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    Three things to know about Trump’s HHS lead pick Azar

    On November 13, the White House announced that President Trump nominated Alex Azar, MD, who has had multiple roles in HHS previously, as his choice to serve as Secretary of HHS. Azar would replace Trump’s original pick, Tom Price, who resigned on September 29.

    Here are three things managed healthcare organizations should know about the pick:

    1. In addition to working for HHS, Azar served as president of a major pharmaceutical company.

    Azar served as an HHS general counsel from 2001 to 2005 and as an HHS deputy secretary from 2005 to 2007. At HHS, he was responsible for reviewing, analyzing, and managing the department’s legal and policy issues. “Having worked at HHS, Azar has a deep understanding of how the agency works,” says Christopher J. Metzler, PhD, president/CEO, Metzler Enterprises, a medical organization that provides primary care and related medical services. “Among his responsibilities were working with Medicare Part D on pandemic preparedness and on Hurricane Katrina recovery efforts. He was also solely responsible for HHS’ administrative rulemaking process.”

    His legal career also includes serving as a law clerk for the late Supreme Court Justice Antonin Scalia and as independent counsel for Kenneth Star at the beginning of the Clinton Whitewater investigation, adds Bob Morgan, a healthcare attorney at the law firm Much Shelist. 

    In the private sector, Azar held various positions at pharmaceutical giant Eli Lilly and Co. from 2007 to 2017, and served as its president for the last five years of his tenure there. “As a healthcare industry leader, his understanding of the industry will enhance HHS’ role in shaping the healthcare delivery system,” says Mike Strazzella, practice group leader, federal government relations, Buchanan, Ingersoll & Rooney, PC, a law firm.

    2. His top agenda items might be making recommendations on to how to address the ACA and transitioning Medicaid into block grant payments.

    “I think addressing the continued implementation of the ACA and reducing the federal costs commitment will be at the top of his to-do list, because he has supported repeal efforts,” Strazzella says. In addition, he will be under pressure to examine drug pricing, shared savings, and innovative delivery system models.

    On another front, “Azar has spoken glowingly about transitioning Medicaid into block grant payments and transitioning healthcare oversight to states, consistent with his predecessor at HHS and with current healthcare priorities of the White House,” Morgan says. “It will be interesting to see whether he takes HHS waiver requests in a different direction, as states are increasingly polarized between expanding government-subsidized health insurance (such as Maine) versus instituting means-testing and various cost-sharing provisions on Medicaid participants (such as Arkansas).”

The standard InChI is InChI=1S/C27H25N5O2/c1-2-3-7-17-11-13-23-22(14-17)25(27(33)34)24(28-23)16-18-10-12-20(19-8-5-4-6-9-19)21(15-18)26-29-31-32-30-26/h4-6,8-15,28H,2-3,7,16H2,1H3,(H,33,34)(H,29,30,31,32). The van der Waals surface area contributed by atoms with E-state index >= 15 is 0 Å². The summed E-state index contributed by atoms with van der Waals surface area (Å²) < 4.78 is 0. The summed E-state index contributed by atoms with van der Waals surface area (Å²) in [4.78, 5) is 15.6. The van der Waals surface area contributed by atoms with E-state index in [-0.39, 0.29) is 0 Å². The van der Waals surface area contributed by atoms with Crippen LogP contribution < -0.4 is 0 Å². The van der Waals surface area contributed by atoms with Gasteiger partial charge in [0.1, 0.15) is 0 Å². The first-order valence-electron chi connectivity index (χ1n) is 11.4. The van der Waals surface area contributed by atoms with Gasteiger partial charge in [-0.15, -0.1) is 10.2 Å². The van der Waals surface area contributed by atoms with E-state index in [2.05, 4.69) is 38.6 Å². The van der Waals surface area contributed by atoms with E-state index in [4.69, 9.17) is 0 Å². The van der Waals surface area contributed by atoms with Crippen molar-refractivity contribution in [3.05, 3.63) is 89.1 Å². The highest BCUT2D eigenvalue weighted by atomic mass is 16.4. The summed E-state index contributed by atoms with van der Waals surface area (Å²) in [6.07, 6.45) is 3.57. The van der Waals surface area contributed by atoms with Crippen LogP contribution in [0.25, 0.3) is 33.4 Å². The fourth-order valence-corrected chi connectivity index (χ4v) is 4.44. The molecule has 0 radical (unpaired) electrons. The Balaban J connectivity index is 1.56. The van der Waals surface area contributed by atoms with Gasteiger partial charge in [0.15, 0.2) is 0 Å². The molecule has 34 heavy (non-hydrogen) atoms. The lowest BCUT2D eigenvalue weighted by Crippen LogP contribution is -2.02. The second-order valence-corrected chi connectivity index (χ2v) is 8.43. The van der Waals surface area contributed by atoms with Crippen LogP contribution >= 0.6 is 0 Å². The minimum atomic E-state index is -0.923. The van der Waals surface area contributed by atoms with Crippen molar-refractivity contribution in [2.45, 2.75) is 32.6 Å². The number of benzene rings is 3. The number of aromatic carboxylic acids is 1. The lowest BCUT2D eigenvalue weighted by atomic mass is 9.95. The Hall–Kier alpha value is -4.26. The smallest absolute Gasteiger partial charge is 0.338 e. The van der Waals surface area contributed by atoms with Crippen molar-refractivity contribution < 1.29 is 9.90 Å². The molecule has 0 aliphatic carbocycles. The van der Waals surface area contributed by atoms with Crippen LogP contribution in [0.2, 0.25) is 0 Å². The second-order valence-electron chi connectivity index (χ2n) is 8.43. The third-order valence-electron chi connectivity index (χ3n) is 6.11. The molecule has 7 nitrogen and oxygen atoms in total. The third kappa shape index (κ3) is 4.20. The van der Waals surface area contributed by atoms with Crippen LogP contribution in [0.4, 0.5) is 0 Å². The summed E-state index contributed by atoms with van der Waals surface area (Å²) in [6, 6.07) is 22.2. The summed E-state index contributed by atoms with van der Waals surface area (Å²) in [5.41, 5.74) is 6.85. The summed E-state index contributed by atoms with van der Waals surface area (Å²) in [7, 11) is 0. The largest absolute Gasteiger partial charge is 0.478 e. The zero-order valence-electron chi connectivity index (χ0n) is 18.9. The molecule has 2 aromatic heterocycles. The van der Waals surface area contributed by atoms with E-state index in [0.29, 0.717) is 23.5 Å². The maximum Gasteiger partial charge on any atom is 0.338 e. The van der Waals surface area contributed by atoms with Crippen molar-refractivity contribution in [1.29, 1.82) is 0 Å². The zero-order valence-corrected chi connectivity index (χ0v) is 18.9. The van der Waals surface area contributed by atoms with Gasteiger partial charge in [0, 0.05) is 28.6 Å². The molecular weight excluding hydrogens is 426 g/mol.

For instance, “He could allow innovative waivers for both red and blue states that adopt conservative or progressive approaches to insurance coverage,” Morgan continues. “He might also surprise the industry by being harder on the pharmaceutical industry in order to prove his independence from his past employer.”

    Another area to watch is whether Azar will allow Medicare to negotiate drug prices for Medicare recipients to lower costs or if he will be aligned with the drug industry and fail to lower drug prices in any significant way. “Allowing Medicare to negotiate volume discounts is a relatively easy and obvious way to lower costs,” says Jeffrey R. Hoffman, principal, ECG Management Consultants, which offers healthcare strategies and solutions.

    3. Azar will face many challenges, beginning as early as the confirmation process. Whether Azar’s position at Eli Lilly represents a conflict of interest in the HHS secretary role is something the Senate will determine through the confirmation process. “I would expect senators to grill Azar on his ability to deal with high drug prices aggressively and independently,” says Drew Littman, policy director, Brownstein Hyatt Farber Schreck, a lobbying and law firm.

    Strazzella says as secretary, Azar would be challenged with finding a new affordable model to ensure consumers have access to healthcare services. Azar will also be challenged to determine payment models that lower healthcare costs, best practices to implement health information exchanges, and drive forward innovative technologies to deliver healthcare.

    Karen Appold is a medical writer in Lehigh Valley, Pennsylvania.

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